On the edge of the hockey stick
The typical claim of startups is that they will have revenues that look like a hockey stick. Limited traction, more costs than sales, working for little or no pay, etc. Then, seemingly over night, sales increase, funding increases, the business accelerates, and it's off to the races.
I've had this experience a few times, and it may not be what you imagine it to be. It's a lot more fun from the outside than the inside. Of course it's better than the part where you're losing money, spending time, worrying about how to feed your family, selling your car for cash to keep the business from dying, etc. But there is this period between the things that will start the acceleration and the charge up the sales curve, at the leading edge of the hockey stick.
Approaching the edge
Several companies we work with are in this position today, as is one of the companies I control. From the inside, it's frustrating as the breakthrough is about to happen but hasn't quite happened yet. And yet there is excitement and anticipation as one after another roadblock gets cleared and one after another emergency gets handled.
Company 1: They spent 6 months with no funding, went to previous investors, pitched to hundreds of people, and got another $25K here and there. Enough to stay alive, but nothing more. Then the CEO got into a collaboration with a larger company in a closely related space, got help and support from their executives, got their completed technology platform built, and is just releasing their first service offering to beta testers. We got them in touch with some serious capital in the last few months, they got a letter of intent, got some bridging funds, and are on the path to a $2.5M funding from a single source within the month (or two). They are psyched, but still inching along. They transitioned into a C corporation to facilitate the investment, converted their LLC shareholders over, got the subscription agreements and related legal paperwork in place, and so forth. Next step is all paperwork at this point, but that sometimes takes forever, and almost always takes a few weeks or months or years, somehow longer than you might have thought. They are starting to accelerate as their test market is working and they are preparing to transition into unlimited expansion, and they almost certainly will grow in the coming year or two or three. At the knee point the questions is how far you can go how fast - the slope of the up-curve.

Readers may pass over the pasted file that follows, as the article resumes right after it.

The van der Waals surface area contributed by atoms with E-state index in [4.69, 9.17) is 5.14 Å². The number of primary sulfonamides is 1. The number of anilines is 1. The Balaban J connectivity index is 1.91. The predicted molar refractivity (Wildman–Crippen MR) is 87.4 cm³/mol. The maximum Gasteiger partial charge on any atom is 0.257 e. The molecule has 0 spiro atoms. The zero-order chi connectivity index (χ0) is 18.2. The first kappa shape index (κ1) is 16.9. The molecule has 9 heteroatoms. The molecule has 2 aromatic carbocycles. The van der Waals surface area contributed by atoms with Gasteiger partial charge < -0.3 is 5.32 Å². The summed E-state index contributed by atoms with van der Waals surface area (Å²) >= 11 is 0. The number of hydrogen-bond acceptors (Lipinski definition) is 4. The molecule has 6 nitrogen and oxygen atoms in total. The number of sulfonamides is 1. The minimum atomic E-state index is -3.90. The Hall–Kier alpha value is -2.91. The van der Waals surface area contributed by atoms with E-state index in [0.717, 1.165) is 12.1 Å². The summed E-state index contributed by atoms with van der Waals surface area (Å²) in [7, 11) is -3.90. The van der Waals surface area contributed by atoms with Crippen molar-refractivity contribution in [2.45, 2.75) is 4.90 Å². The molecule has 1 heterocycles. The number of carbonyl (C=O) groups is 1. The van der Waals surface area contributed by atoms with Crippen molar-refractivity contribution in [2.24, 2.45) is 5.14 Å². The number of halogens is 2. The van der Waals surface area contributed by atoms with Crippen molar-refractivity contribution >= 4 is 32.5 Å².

Company 2: This company is young by comparison. They have a very direct business model, and they have a viable offering that scales to millions of customers at low cost and automatically. It has taken them only about a year to get to the point where they are ready to sell the first offerings, and they have been lining up clients over that year. They have put in substantial cash and time, and are currently running tests with customers. They are well experienced business people with good connections and sound business sense. They are experienced and even tempered. They have generated signed contracts for future items and the channel partners are starting to close the outbound business. And those channel partners are just at the edge of generating cash. The burn rate is reasonably low, the unit costs are low enough to afford good margins, and it only takes a small portion of the large market to make them profitable. It looks like they will start to scale in the next few months. But there are five or ten opportunities that could send them up the acceleration path or fail to be realized. This is one of the easiest knee points I have yet seen, mostly because the people running the company are experienced and know how to plan and execute. But they are not yet scaling, they have spent a year and plenty of cash, and in the next few months, we will see... or perhaps still be almost there!